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Meta, OpenAI In Trouble: US Comedian, TV Writers and authors sue AI bot makers for content theft

Meta, OpenAI In Trouble: US Comedian, TV Writers and various authors sue AI bot makers for content theft

A comedian, various TV writers and authors in the US are suing OpenAI and Meta for stealing their work and training their AI models, GPT, which powers ChatGPT and LLaMA. They also allege these bots engaged in piracy, when they illegally shared their work with users

Comedian and writer Sarah Silverman, along with authors Christopher Golden and Richard Kadrey, have filed lawsuits against OpenAI and Meta in a US District Court. They claim that both companies have violated their copyright by training their AI models, ChatGPT and LLaMA, using illegally obtained datasets.

These datasets allegedly contain their works, which were obtained from websites like Bibliotik, Library Genesis, Z-Library, and others that are known for sharing books through torrent systems.

Golden and Kadrey have chosen not to comment on the lawsuit, and there has been no response from Silverman’s team at the time of the press deadline.

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In their lawsuit against OpenAI, the trio provides evidence that when prompted, ChatGPT summarizes their books, which they argue infringes on their copyrights. The exhibits include examples of ChatGPT summarizing Silverman’s book Bedwetter, Golden’s book Ararat, and Kadrey’s book Sandman Slim. The lawsuit points out that the chatbot fails to include any of the copyright information that the plaintiffs included with their published works.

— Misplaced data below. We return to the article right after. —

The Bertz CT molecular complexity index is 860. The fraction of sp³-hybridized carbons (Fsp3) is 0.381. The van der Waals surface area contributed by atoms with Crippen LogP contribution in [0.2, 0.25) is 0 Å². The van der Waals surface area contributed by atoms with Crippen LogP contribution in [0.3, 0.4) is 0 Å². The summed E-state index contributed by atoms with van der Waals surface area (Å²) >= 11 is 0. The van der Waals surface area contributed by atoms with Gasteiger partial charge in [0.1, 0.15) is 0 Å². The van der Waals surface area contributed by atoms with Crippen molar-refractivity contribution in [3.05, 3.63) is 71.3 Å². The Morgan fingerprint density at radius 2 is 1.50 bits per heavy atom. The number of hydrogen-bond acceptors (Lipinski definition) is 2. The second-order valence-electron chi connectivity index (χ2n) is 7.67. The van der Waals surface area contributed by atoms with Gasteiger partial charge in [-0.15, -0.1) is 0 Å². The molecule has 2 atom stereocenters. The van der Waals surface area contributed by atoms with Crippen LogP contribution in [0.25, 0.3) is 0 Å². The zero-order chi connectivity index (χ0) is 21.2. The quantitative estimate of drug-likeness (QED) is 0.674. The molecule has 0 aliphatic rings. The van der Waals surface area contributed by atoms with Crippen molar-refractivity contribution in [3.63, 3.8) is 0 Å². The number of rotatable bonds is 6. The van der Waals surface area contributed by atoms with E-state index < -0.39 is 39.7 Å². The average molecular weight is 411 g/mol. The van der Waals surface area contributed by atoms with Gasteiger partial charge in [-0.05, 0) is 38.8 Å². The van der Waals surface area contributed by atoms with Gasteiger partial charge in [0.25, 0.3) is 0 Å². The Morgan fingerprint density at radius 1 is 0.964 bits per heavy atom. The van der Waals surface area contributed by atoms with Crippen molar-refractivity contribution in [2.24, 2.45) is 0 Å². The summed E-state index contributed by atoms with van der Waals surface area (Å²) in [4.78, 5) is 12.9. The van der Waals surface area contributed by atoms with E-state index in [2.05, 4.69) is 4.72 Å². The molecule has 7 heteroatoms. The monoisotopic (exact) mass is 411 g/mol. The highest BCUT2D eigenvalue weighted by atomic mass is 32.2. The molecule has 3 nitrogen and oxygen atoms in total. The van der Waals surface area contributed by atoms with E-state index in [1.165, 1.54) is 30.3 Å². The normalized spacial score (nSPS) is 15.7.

Another lawsuit has been filed against Meta, specifically targeting their LLaMA models, a set of open-source AI models introduced in February. The authors claim that their books were included in the datasets used to train LLaMA, and they believe these datasets were obtained illegally.

The complaint highlights that Meta’s own paper on LLaMA mentions the sources of their training datasets, one of which is called ThePile, compiled by a company called EleutherAI.

An intricate web of AI companies “borrowing” datasets
ThePile, as mentioned in an EleutherAI paper, was created using “a copy of the contents of the Bibliotik private tracker.” The lawsuit argues that Bibliotik and the other mentioned “shadow libraries” are blatantly illegal.

Both lawsuits emphasize that the authors never gave consent for their copyrighted books to be used as training material for these AI models. The claims include multiple counts of copyright infringement, negligence, unjust enrichment, and unfair competition. The authors seek statutory damages, restitution of profits, and other remedies.

LLMlitigation – Artists fight back
The authors’ legal representatives, Joseph Saveri and Matthew Butterick, state on their LLMlitigation website that they have been contacted by other concerned writers, authors, and publishers who are worried about ChatGPT’s ability to generate text similar to copyrighted materials, including thousands of books.

Saveri has also initiated legal action against AI companies on behalf of programmers and artists. Getty Images has filed a lawsuit alleging that Stability AI, the creator of the AI image generation tool Stable Diffusion, trained its model on millions of copyrighted images. Saveri and Butterick are also representing authors Mona Awad and Paul Tremblay in a similar case involving Meta’s chatbot.

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